Finally, there was the question I would like to focus on today-a question I had asked and answered before, when choosing a career in physics: "As a scientist-or in this case, as a nuclear safety regulator, or as a high-level government policy maker-how will I be making a contribution to my own community?"

The Relevance of Science and Engineering to the Minority Community

The foregoing discussion of risks and benefits should make immediately apparent the relevance of scientific and engineering pursuits to the minority community. Concern over issues which some view as "environmental racism" demonstrate how essential it is that the minority community be well-informed on the risks and benefits of various scientific applications. Furthermore, to the degree that scientific or technological innovation is driven by consumer needs, the innovators must be in contact with the needs of the minority community or those needs will go unaddressed.

I frequently find it ironic that, as I travel to other countries on behalf of the NRC and our Nation, I encounter among foreign governments as many people with advanced degrees from my alma mater, the Massachusetts Institute of Technology (MIT), as I meet in the U.S. in the same period of time. Particularly in Third World countries, people see science and technology as the key to being players on the world stage. No contradiction is perceived, in those settings, between choosing a career in science and caring about the social progress of one's community.

In our own highly developed country, by contrast, young people of minority backgrounds perceive the need to explain themselves when they choose non-traditional career fields. These challenges sometimes come from within their own community, with questions such as: "How will your career in theoretical physics [or math or geology] be of benefit to African-Americans? With all that talent and brainpower, where is your sense of responsibility? Why are you not choosing a career that will make a direct contribution back to your community?"

I do not mean to imply that challenges of this sort are frivolous. However, just as discrimination and injustice sometimes take more subtle forms, so too I believe that we must take a more expanded, and, if you will, a more sophisticated, view of what constitutes a contribution to a minority community. Contributions can take many forms-some direct, some less direct. For example, where imminent social issues need to be addressed, the NAACP has attracted attorneys capable of bringing and defending cases, competent in drafting and promulgating needed legislation, as a way to redress social inequities. Career fields such as medicine, religion, and education also have been frequent choices-again, because of their direct contribution to the communities of their practitioners.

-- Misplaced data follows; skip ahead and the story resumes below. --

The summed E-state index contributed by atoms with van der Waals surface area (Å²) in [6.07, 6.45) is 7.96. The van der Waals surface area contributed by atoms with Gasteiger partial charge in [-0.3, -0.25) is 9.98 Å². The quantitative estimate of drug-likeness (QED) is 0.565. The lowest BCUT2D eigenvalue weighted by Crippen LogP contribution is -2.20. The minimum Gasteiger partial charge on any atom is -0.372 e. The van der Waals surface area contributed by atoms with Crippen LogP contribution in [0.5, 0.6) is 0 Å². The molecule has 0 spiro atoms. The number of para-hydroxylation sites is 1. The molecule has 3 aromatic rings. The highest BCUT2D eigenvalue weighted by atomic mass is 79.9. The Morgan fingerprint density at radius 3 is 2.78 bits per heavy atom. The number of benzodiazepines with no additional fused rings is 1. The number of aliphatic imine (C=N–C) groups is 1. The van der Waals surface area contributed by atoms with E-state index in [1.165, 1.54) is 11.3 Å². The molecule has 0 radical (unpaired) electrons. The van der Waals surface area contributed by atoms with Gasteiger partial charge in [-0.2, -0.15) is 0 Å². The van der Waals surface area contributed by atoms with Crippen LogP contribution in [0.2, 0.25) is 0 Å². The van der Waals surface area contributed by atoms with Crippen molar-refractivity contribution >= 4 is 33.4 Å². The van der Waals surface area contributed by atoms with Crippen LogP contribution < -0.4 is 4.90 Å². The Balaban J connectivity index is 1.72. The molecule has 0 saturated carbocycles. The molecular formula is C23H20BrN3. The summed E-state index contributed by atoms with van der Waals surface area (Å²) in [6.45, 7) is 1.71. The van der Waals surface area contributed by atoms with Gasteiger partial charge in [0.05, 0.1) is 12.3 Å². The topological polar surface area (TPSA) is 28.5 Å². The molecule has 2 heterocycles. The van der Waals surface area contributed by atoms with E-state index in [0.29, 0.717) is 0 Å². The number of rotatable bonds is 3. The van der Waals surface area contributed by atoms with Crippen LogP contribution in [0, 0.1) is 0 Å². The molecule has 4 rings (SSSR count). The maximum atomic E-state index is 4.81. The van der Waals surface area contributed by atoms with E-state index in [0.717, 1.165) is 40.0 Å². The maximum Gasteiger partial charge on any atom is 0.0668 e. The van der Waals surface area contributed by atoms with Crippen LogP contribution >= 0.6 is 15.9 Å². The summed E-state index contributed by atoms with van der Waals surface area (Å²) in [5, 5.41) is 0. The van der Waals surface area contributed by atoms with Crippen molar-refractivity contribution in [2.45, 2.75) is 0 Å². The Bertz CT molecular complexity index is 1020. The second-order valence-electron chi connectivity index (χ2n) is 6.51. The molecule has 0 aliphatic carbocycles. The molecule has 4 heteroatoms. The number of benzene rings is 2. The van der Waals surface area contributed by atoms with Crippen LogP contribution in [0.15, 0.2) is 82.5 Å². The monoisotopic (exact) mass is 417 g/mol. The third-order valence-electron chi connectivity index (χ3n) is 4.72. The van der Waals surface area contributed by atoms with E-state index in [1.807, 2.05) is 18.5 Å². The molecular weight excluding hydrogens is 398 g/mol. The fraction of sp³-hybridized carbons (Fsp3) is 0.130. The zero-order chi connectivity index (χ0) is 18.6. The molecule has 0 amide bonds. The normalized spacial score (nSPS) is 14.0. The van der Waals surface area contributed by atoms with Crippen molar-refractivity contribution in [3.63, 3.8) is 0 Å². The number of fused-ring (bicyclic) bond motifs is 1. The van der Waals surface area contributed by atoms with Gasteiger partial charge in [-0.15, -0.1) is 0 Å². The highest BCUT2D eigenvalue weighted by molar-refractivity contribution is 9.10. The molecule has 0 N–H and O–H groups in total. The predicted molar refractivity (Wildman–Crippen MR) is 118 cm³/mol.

When an extraordinary degree of success is achieved in one of these fields-as in the life and career of Supreme Court Justice Thurgood Marshall-the direct benefits to the minority community are considerable and obvious, and justifiably receive high recognition. When we think of Justice Marshall, we think immediately of his role as "the little man's lawyer," his support of the NAACP, and his overall stature as a champion of civil rights. However, I believe it also is important to understand his indirect contribution to the African-American community-his renown as a successful litigator, his national recognition as an authority on constitutional law, and his appointment by President Johnson as the first African-American Associate Justice of the Supreme Court. Those personal achievements were of less direct benefit to the African-American community, but they were of profound significance in raising the standard of achievement as an inspiration for those who would follow.

One of the most subtle and covert forms of discrimination and racial stereotyping is the false and demeaning notion-not always articulated aloud-that minority group members do not have what it takes to succeed in certain fields. This way of thinking, in my view, has created what I refer to as "false lines of limitation" for young people in minority communities-a limited range of career options. When, in addition, social pressure is placed on a talented young person of minority background to choose a career that is "clearly relevant to the needs of the minority community," that pressure, in its own way, can self-perpetuate these false boundaries, by limiting the range of what those young people will view as valid models of success. In so doing, pressure from within the minority community can in fact reinforce external stereotypes regarding fields of low minority representation.